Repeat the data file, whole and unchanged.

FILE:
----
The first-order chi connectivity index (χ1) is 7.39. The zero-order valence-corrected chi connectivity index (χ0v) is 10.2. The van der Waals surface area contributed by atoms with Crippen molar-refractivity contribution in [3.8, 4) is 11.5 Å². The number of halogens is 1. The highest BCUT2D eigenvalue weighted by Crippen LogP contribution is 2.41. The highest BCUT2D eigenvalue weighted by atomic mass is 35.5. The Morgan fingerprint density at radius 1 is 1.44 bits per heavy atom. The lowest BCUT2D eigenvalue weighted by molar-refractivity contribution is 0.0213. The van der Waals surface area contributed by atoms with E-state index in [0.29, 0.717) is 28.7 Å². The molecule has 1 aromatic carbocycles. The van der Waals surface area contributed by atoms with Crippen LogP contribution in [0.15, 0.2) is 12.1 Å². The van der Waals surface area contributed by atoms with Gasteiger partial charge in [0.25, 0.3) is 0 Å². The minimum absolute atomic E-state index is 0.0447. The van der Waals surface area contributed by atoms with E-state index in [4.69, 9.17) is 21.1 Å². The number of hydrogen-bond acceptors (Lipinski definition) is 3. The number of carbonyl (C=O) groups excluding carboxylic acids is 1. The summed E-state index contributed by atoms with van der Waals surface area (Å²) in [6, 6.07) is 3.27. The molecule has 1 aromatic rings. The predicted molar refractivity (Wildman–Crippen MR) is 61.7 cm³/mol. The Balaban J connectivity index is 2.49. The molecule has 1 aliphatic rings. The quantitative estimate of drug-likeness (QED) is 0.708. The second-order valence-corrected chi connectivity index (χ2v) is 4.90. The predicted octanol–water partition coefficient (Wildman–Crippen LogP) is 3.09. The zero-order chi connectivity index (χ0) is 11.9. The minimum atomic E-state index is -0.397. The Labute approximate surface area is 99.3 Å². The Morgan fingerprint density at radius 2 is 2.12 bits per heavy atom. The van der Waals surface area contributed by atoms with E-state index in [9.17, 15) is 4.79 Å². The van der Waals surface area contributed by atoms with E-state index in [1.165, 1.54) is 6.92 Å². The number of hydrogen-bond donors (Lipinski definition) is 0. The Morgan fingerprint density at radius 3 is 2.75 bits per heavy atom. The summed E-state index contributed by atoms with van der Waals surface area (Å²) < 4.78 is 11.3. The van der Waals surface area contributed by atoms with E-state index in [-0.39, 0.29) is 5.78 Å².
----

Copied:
The first-order chi connectivity index (χ1) is 7.39. The zero-order valence-corrected chi connectivity index (χ0v) is 10.2. The van der Waals surface area contributed by atoms with Crippen molar-refractivity contribution in [3.8, 4) is 11.5 Å². The number of halogens is 1. The highest BCUT2D eigenvalue weighted by Crippen LogP contribution is 2.41. The highest BCUT2D eigenvalue weighted by atomic mass is 35.5. The Morgan fingerprint density at radius 1 is 1.44 bits per heavy atom. The lowest BCUT2D eigenvalue weighted by molar-refractivity contribution is 0.0213. The van der Waals surface area contributed by atoms with E-state index in [0.29, 0.717) is 28.7 Å². The molecule has 1 aromatic carbocycles. The van der Waals surface area contributed by atoms with Crippen LogP contribution in [0.15, 0.2) is 12.1 Å². The van der Waals surface area contributed by atoms with Gasteiger partial charge in [0.25, 0.3) is 0 Å². The minimum absolute atomic E-state index is 0.0447. The van der Waals surface area contributed by atoms with E-state index in [4.69, 9.17) is 21.1 Å². The number of hydrogen-bond acceptors (Lipinski definition) is 3. The number of carbonyl (C=O) groups excluding carboxylic acids is 1. The summed E-state index contributed by atoms with van der Waals surface area (Å²) in [6, 6.07) is 3.27. The molecule has 1 aromatic rings. The predicted molar refractivity (Wildman–Crippen MR) is 61.7 cm³/mol. The Balaban J connectivity index is 2.49. The molecule has 1 aliphatic rings. The quantitative estimate of drug-likeness (QED) is 0.708. The second-order valence-corrected chi connectivity index (χ2v) is 4.90. The predicted octanol–water partition coefficient (Wildman–Crippen LogP) is 3.09. The zero-order chi connectivity index (χ0) is 11.9. The minimum atomic E-state index is -0.397. The Labute approximate surface area is 99.3 Å². The Morgan fingerprint density at radius 2 is 2.12 bits per heavy atom. The van der Waals surface area contributed by atoms with E-state index in [9.17, 15) is 4.79 Å². The van der Waals surface area contributed by atoms with E-state index in [1.165, 1.54) is 6.92 Å². The number of hydrogen-bond donors (Lipinski definition) is 0. The Morgan fingerprint density at radius 3 is 2.75 bits per heavy atom. The summed E-state index contributed by atoms with van der Waals surface area (Å²) < 4.78 is 11.3. The van der Waals surface area contributed by atoms with E-state index in [-0.39, 0.29) is 5.78 Å².